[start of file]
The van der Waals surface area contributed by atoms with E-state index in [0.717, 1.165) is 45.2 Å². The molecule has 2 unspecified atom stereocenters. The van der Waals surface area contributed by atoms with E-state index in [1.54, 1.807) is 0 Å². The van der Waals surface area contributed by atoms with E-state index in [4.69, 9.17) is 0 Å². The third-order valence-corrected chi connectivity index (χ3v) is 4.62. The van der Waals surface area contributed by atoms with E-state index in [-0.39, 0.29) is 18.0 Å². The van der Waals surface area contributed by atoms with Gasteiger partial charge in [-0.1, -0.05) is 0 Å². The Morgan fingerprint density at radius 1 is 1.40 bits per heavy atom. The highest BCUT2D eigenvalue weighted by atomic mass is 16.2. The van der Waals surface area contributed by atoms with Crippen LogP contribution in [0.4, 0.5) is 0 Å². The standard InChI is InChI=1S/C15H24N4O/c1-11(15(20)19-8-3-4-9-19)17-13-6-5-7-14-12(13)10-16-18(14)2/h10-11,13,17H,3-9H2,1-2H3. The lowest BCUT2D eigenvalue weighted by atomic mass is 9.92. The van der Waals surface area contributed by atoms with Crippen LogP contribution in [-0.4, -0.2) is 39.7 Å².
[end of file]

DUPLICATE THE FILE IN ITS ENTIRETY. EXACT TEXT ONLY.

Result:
The van der Waals surface area contributed by atoms with E-state index in [0.717, 1.165) is 45.2 Å². The molecule has 2 unspecified atom stereocenters. The van der Waals surface area contributed by atoms with E-state index in [1.54, 1.807) is 0 Å². The van der Waals surface area contributed by atoms with E-state index in [4.69, 9.17) is 0 Å². The third-order valence-corrected chi connectivity index (χ3v) is 4.62. The van der Waals surface area contributed by atoms with E-state index in [-0.39, 0.29) is 18.0 Å². The van der Waals surface area contributed by atoms with Gasteiger partial charge in [-0.1, -0.05) is 0 Å². The Morgan fingerprint density at radius 1 is 1.40 bits per heavy atom. The highest BCUT2D eigenvalue weighted by atomic mass is 16.2. The van der Waals surface area contributed by atoms with Crippen LogP contribution in [0.4, 0.5) is 0 Å². The standard InChI is InChI=1S/C15H24N4O/c1-11(15(20)19-8-3-4-9-19)17-13-6-5-7-14-12(13)10-16-18(14)2/h10-11,13,17H,3-9H2,1-2H3. The lowest BCUT2D eigenvalue weighted by atomic mass is 9.92. The van der Waals surface area contributed by atoms with Crippen LogP contribution in [-0.4, -0.2) is 39.7 Å².